posted by anonymisc at 7:05 PM on February 11, 2016 [3 favorites]


David Lodge--Campus Trilogy.
posted by Ideefixe at 7:13 PM on February 11, 2016 [1 favorite]


Love in a Dead Language by Lee Siegel
posted by champignon at 7:15 PM on February 11, 2016


General Ludd is obscure and out of print, but the buffet-table-wine-fuelled antics of the academics is excruciatingly well-observed.
posted by Multicellular Exothermic at 7:22 PM on February 11, 2016 [1 favorite]


Here to second Giles Goat Boy by John Barth.
posted by ejs at 7:36 PM on February 11, 2016 [1 favorite]


Oh! And various sections of Dirk Gently's Holistic Detective Agency.
posted by prettypretty at 7:44 PM on February 11, 2016




Moo x 2 and Lucky Jim x N
posted by sideofwry at 7:56 PM on February 11, 2016


Wow! Thank you, everyone, for all the recommendations so quickly. I haven't dug through all the titles yet, but those I have look excellent. Keep 'em coming!

For now: I am about to get on a plane and have downloaded Straight Man, by Richard Russo, to my Kindle. (Thanks walkinginsunshine!) When I'm back on solid ground I will explore more of these...
posted by fencerjimmy at 8:03 PM on February 11, 2016


Lucky Jim is the granddaddy of the genre; and yet transcends it -- it speaks to everyone who's been stuck in a BS job in a BS field, doing jargon-heavy, pompous yet trivial work with difficult people. And it is hilarious.
posted by fingersandtoes at 8:19 PM on February 11, 2016 [1 favorite]


Check out Stanley Fish's stuff
posted by banishedimmortal at 8:34 PM on February 11, 2016


A short piece rather than a book, but "The 'Snake Fight' Portion of Your Thesis Defense" is incredibly great if you haven't read it yet.
posted by Conrad Cornelius o'Donald o'Dell at 8:38 PM on February 11, 2016 [1 favorite]


The Wonder Boys by Michael Chabon is an absolute gem. And Fay Weldon's The Shrapnel Academy is similarly delightful, though it deals with a military academy and not a mainstream university. Some of A. S. Byatt's books (specifically the Frederica Quartet) might also fit the bill.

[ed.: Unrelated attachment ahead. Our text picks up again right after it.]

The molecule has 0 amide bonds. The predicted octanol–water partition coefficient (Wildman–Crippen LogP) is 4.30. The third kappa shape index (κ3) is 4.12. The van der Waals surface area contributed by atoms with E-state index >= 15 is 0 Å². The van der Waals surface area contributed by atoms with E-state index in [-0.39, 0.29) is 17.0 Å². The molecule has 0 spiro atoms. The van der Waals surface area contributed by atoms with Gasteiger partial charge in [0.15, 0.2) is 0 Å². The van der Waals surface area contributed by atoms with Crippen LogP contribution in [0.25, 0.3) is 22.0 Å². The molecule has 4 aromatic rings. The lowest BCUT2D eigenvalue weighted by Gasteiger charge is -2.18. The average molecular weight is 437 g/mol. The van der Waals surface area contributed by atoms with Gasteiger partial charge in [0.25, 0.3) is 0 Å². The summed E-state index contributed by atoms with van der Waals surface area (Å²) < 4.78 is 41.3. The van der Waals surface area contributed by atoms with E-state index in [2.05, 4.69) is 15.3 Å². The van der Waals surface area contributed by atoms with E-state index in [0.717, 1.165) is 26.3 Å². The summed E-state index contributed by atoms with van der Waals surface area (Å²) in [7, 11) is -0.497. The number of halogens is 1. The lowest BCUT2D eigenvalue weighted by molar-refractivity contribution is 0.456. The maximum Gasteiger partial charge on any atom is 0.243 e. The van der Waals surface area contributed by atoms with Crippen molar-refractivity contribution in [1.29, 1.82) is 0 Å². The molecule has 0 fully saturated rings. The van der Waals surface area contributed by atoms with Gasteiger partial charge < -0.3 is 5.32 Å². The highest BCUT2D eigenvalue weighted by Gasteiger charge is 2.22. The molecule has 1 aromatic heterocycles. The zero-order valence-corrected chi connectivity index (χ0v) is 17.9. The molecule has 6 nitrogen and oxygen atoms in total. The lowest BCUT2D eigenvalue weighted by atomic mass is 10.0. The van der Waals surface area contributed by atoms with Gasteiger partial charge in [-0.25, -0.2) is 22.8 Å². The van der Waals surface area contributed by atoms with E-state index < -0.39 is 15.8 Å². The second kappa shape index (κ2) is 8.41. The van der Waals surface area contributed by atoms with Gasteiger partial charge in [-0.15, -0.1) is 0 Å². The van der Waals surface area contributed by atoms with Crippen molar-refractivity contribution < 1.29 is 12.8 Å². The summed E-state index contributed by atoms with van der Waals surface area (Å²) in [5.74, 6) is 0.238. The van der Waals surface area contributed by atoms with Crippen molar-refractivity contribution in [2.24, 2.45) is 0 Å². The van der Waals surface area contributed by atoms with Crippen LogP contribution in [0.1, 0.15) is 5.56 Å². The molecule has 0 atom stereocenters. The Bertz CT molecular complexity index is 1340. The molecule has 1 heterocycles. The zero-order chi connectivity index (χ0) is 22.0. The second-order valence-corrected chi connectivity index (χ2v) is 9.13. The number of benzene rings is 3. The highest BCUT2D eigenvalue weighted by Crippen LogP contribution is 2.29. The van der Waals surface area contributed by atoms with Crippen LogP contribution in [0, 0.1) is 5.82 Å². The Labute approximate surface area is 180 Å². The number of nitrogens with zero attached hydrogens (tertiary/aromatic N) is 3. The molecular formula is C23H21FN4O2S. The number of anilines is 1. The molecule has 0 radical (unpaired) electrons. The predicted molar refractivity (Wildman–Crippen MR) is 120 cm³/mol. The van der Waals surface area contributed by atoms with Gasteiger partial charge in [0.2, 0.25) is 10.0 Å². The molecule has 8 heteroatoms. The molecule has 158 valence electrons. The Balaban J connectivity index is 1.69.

And second Stephenson's The Big U, as well as the David Lodge books.
posted by palmcorder_yajna at 10:45 PM on February 11, 2016 [4 favorites]


In a similar line as PhD comics, I enjoy the Facebook and Twitter accounts of Shit Academics Say.
posted by Milau at 1:06 AM on February 12, 2016 [1 favorite]


Half academic pomposity, half Aegean tourism. Skios was very funny.
posted by Gotanda at 2:22 AM on February 12, 2016


Moo by Jane Smiley
posted by Seymour Zamboni at 3:15 AM on February 12, 2016


Not a book, but A Very Peculiar Practice! The series writer also novelised the TV version, and as I recall the novels are also good.
posted by low_horrible_immoral at 3:38 AM on February 12, 2016 [2 favorites]


A great classic of the genre is Gaudy Night by Dorothy Sayers (although it may be funnier if you are a woman than if you are a man)
posted by hydropsyche at 3:53 AM on February 12, 2016 [2 favorites]


You'll dig Pnin by Vladimir Nabokov.
posted by Ted Maul at 4:20 AM on February 12, 2016 [1 favorite]


The Masters by C.P. Snow comes to mind. It's about the selection of a new Master for a college at Oxford, and while absurdity is not the point, there's plenty of it.